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Flyers 3, Islanders 2: Gut punch, followed by division

Thank God the league slaps its logo on that net and on every collar -- else how would we guess what we're watching?
Thank God the league slaps its logo on that net and on every collar -- else how would we guess what we're watching?

When a losing run gets this bad (the Islanders have points in only four of their last 18 games), you see a few things happen: (1) Criticism of ownership (a Brooks Sunday, check, check), (2) Fans turning on -- or clamoring for -- prospects for whom they preached patience just a month prior, (3) A low turnout (roughly half-full on Kids Day, reportedly the lowest total since the lockout), and most pressing: (4) Rumblings and questioning of effort within the locker room.

To point 4, Katie Strang's Isles Files post [quin FanShot discussion here] included this Proverbial Sign of Losing quote from an anonymous player discussing the lack of effort: "It's like a country club in here." Here we go.

Game Sum | Event Sum | Corsi - H2H | Recaps: NHL - BSH - Isles

Final - 12.5.2010 1 2 3 Total
Philadelphia Flyers 1 0 2 3
New York Islanders 0 0 2 2

Complete Coverage >

I do sense the disturbance in the force, obviously. Feelings of frustration, hand-wringing all around. No one enjoys it when it's going like this, and everyone's just waiting for the losing (and the luck) to turn.

On the ice today, a truly awful first period was followed by a better second (albeit marked by failed powerplays) and a surprising, exciting, teasing 36-second stretch in which the Islanders both erased and claimed a third-period lead. But it's the Flyers, so always it seems it just wasn't to be. A Matt Moulson holding penalty that I heard some Isles people call a poor call and others suggest was a bad penalty gave the Flyers the opportunity they needed to tie with 8:26 left.

Under three minutes later, Daniel Briere -- no doubt managing to calm his fears of Imminent Frans Nielsen Attack for long enough to use his stick on the puck -- finished it off on a poorly defended 2-on-2. (More on that and other extended thoughts and quotes below.)

Game Highlights

Notes and Thoughts

Moulson Holding Penalty: I mention those differing interpretations because I didn't get a good look live, forgot to record the game, and NHL highlights like the above often omit important plays like that. So, thoughts on the call?

The 2-on-2: The above clip does show the Briere goal and how it happened. It was a broken play at first -- Jack Hillen poking the puck away outside the blueline but Scott Hartnell taking a good swipe at it to win it back and create the 2-on-2. So that leaves Frans Nielsen and James Wisniewski defending what amounts to a HIllen turnover. The pass lifts by Nielsen's stick to a way-too-open Briere, whom Wisniewski has given too much space, failing to adjust to the quick change in fortunes. To me, it was a fatally slow read by Wis, but I'm open to other suggestions and the highlights aren't thorough.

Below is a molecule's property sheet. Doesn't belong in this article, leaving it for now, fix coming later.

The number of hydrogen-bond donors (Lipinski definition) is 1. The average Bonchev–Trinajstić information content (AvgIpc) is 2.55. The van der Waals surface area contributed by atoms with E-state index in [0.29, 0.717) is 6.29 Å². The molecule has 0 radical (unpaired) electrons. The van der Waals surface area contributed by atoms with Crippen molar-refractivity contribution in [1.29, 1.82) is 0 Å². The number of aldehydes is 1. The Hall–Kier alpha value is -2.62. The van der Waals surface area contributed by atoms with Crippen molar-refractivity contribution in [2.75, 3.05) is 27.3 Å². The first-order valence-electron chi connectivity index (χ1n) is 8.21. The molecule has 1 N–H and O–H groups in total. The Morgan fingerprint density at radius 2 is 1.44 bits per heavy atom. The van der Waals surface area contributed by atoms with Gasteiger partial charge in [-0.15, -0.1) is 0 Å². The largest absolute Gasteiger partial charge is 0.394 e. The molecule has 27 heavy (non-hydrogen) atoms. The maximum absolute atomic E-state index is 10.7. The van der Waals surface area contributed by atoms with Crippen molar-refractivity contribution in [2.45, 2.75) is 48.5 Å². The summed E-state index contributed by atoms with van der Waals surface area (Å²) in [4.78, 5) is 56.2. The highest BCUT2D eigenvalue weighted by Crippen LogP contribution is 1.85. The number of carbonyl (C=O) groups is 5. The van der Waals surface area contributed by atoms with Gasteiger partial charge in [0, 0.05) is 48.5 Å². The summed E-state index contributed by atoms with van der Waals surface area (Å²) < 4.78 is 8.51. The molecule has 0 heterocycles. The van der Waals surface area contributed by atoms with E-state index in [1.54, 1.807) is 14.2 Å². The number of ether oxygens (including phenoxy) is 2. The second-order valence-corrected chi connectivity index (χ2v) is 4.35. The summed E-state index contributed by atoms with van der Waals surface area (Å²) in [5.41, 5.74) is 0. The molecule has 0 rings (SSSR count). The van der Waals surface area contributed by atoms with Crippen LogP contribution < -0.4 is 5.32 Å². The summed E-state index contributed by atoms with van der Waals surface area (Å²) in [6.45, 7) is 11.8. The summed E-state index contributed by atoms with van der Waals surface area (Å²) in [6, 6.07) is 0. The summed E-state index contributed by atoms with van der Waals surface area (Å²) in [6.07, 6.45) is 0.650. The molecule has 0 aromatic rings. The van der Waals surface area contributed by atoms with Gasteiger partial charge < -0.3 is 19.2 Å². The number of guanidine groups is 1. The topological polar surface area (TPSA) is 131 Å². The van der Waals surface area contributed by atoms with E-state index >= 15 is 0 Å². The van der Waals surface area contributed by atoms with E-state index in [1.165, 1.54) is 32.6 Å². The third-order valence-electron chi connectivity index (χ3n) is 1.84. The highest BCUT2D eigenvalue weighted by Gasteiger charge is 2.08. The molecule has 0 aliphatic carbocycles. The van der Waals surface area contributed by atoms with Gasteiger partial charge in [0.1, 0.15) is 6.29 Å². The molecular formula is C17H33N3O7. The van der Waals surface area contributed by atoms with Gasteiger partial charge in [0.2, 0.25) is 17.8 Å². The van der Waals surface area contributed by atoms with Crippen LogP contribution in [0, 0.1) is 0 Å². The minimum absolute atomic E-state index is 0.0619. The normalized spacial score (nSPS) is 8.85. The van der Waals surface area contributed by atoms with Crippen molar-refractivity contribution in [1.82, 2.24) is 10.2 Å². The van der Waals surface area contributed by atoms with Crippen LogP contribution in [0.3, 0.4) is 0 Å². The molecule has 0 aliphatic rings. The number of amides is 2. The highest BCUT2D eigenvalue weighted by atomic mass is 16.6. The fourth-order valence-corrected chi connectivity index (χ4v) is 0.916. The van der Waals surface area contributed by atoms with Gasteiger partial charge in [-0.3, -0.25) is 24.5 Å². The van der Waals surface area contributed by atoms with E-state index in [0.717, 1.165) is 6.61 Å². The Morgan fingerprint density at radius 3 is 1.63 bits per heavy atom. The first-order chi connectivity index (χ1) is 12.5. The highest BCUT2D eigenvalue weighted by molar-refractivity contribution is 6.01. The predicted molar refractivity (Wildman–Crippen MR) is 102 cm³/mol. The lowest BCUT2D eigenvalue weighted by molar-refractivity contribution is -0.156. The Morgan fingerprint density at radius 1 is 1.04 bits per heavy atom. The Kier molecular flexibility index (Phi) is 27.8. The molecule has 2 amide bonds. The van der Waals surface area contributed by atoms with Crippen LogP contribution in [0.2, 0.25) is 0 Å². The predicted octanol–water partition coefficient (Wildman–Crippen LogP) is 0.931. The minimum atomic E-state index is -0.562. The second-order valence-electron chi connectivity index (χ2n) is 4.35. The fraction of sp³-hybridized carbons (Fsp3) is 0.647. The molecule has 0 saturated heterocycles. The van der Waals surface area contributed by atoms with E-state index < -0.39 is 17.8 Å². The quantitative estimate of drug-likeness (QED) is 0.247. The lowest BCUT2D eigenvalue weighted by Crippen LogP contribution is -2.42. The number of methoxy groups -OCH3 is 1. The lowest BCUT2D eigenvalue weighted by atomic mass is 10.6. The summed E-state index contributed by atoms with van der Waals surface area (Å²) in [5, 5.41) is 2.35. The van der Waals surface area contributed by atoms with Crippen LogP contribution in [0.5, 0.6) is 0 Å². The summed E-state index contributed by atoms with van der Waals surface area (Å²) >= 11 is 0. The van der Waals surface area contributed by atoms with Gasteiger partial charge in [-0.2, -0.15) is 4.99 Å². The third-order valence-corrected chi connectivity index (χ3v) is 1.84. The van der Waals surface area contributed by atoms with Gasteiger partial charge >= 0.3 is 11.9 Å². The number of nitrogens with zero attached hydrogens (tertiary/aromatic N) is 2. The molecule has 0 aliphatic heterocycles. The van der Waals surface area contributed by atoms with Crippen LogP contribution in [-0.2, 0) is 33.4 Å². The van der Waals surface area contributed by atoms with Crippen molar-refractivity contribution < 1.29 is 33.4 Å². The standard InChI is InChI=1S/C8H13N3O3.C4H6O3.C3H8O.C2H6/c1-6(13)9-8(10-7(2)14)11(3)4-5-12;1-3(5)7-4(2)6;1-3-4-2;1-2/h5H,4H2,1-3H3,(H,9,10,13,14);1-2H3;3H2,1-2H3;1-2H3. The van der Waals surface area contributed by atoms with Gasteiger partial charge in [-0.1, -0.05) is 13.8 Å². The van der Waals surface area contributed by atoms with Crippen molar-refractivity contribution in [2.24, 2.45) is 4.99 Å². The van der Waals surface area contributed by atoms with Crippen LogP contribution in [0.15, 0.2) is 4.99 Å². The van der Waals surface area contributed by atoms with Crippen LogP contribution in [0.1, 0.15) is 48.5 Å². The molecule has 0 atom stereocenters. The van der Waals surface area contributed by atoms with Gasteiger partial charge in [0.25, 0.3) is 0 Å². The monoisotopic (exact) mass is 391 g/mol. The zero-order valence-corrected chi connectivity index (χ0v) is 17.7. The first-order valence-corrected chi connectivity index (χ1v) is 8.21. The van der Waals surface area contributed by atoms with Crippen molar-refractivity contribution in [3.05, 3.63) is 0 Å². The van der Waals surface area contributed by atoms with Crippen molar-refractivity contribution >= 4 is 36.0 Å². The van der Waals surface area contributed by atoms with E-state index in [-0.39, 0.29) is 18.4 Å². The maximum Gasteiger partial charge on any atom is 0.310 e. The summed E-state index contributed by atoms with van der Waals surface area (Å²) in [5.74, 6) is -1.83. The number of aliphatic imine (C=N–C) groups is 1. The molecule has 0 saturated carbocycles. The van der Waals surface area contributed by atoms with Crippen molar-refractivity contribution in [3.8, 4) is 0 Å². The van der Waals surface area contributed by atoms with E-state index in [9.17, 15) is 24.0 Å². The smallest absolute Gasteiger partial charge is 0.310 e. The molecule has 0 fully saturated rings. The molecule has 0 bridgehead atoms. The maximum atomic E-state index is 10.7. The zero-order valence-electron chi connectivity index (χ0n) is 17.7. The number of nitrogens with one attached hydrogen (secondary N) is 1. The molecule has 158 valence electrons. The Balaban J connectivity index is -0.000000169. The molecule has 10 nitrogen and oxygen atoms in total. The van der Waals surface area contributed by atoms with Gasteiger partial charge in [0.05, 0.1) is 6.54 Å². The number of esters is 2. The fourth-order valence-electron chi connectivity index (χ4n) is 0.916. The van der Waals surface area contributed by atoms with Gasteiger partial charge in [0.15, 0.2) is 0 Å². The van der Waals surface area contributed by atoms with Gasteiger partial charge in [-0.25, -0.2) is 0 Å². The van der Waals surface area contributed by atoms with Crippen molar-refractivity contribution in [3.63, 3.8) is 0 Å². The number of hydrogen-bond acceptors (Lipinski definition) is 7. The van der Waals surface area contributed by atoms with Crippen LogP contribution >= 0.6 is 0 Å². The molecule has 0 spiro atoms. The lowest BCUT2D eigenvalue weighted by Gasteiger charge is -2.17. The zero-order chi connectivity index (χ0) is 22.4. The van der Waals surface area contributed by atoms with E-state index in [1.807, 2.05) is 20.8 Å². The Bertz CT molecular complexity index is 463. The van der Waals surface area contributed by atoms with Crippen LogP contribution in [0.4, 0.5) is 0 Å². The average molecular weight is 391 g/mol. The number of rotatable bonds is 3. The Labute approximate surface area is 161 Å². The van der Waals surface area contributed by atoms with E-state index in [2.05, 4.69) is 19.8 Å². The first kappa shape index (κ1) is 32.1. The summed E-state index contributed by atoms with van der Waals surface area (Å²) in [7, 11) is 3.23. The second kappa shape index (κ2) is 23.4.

Jack Hillen Rebound? Despite Hillen's role in that goal, I do think his play has firmed up the last couple of games. Today I was reminded of one reason why: Since Hillen is undersized, his best asset is his skating. Today I saw him doing "the Hillen lean" -- it's a more exaggerated leaning defensive posture in 1-on-1 situations that allows him greater reach with the stick to keep the puck-carrier at bay, and it's possible because Hillen's backwards skating is so swift and mobile that he can lean this much while retaining balance and speed that an average skater cannot. When played right, it drives the forward to the harmless outside and even finishes with a Hillen bodycheck. Essentially, when Hillen is in form he can give himself more defensive reach than a player his size typically has, and that is a must for him to succeed.

Grabs and a Finn Named Jesse: Getting to see them work on a full rink without the limits of a TV screen, I really liked that line. They were the only line creating anything in the otherwise ugly first.

Sim-Sim: Jon Sim got a Sim Goal -- he went to the net, and Parenteau's slapper went in off Sim's skate.

Travis Hamonic: I'm thinking what you're thinking about young Travis -- stitch your #36 jerseys now -- I'm just not saying anything because is soon as I praise someone they get hurt.

The Frans: I got plenty of texts and comments when it looked like Nielsen might have won it for the Isles, as if it were a personal reward for this unabashed Frans champion. And while he could not stop the pass on the game-winning goal -- I do think he did all he could -- his immediate presence there after the turnover reminded me of one reason Nielsen is so quietly effective: He reads the play well and has the mobility to do something about it. He not only understands situational hockey, he anticipates mistakes and has the drive to do something about them. That's what you want in a center, the player with the most freedom on the ice to asses and put out fires. Frans is like your mother: He recognizes you're going to screw up before you do, and he might arrive in time to save your ass before it really blows up in your face.